When you hear 'research' what do you think of?
Is it a mad scientist in a white lab coat pouring a rainbow of chemicals into a beaker? Maybe it's what you had to do before writing an essay, with books and internet browser tabs scattered over a desk?
However, science is so much more than that. Research pushes the bounderies of human knowledge, each day we learn more and more about ourselves, the world, and the cosmos around us. With these discoveries, we have found cures to diseases, invented new materials, learned how we function, and much more. Put simply: Research makes life better.
To embody and enritch these ideas, it is of the upmost importance to build a relationship with the community and elseware to not only create public understanding and literacy of science, but to help foster the next generation of scientists as well. To meet these aims, our lab participates in multiple outreach events per year, as well as pioneering the Hoosier STARS program, which connects young scientists in training to there recent peers in highschool to demonstrate that science can be accessible to them, as well as instilling all important outreach practices in the research assistants.
As scientists, there's few things we like more than data, so why not use it outside of the walls of the lab? Using pre and post questionairs, we can gauge student age, intrest, background knowledge and more, and tailor our presentation to them. This also allows a quantative resource to guage our own impact on the students, and provide feedback for areas to grow.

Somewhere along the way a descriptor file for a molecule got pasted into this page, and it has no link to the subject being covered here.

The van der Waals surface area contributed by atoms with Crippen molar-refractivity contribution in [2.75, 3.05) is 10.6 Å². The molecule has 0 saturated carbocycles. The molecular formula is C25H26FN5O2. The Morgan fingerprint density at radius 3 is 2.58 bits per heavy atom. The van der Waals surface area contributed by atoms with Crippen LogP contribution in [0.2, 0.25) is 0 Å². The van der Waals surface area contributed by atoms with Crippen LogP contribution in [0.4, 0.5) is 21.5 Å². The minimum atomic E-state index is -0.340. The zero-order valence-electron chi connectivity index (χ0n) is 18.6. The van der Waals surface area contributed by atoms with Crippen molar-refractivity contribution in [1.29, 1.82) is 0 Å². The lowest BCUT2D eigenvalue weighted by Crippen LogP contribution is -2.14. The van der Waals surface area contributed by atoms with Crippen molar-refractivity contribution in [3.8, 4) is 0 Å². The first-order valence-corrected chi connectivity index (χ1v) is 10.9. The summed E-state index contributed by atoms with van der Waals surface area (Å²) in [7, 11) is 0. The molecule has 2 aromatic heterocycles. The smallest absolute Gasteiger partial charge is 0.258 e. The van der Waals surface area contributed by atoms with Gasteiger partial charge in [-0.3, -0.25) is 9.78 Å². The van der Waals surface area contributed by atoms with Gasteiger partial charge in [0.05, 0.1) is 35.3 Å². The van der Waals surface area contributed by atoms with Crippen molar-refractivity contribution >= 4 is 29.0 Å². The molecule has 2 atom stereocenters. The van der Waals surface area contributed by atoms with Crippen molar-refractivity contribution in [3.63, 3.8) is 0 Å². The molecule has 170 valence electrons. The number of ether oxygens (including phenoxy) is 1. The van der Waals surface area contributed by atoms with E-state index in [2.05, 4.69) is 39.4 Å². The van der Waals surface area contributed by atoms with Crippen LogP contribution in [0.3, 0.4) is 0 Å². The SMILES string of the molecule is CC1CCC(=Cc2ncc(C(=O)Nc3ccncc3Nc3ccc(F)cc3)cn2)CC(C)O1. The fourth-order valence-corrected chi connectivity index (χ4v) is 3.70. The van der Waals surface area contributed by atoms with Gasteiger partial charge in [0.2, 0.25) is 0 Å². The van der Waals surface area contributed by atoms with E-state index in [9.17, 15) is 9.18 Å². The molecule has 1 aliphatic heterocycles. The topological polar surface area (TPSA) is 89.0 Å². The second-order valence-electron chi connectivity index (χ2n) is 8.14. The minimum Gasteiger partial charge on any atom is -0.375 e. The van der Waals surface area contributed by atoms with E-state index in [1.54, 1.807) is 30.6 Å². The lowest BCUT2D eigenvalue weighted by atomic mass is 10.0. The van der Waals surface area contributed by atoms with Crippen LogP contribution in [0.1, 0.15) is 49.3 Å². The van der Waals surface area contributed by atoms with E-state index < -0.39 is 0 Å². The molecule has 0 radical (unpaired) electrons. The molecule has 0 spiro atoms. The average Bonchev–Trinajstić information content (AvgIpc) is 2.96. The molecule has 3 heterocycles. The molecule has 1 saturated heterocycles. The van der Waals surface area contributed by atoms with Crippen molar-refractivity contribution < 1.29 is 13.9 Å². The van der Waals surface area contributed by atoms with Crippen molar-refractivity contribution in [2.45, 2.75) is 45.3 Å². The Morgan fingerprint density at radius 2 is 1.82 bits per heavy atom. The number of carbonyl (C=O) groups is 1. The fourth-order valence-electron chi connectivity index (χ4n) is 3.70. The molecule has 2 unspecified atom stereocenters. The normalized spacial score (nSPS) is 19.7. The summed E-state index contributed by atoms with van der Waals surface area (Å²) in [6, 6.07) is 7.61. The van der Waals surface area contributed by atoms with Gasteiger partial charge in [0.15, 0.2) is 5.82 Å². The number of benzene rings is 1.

Science is hands on, so what better way then to let the students get envolved in their own experiment?! In one case, we took a famous biopsycology experiment on the road, and let the students be the scientests. In another, we let them get as close to a brain as you can get by letting them view comparetive anatomy across species from mice to sheep to humans.
We let our lab members take center stage and convey their own experiences and what lead them to the wide world of research to audiences as diverse as our researchers themselves: from across the state of Indiana, rural to urban, and from children of professional scientists to those who are the first in their family to attend college.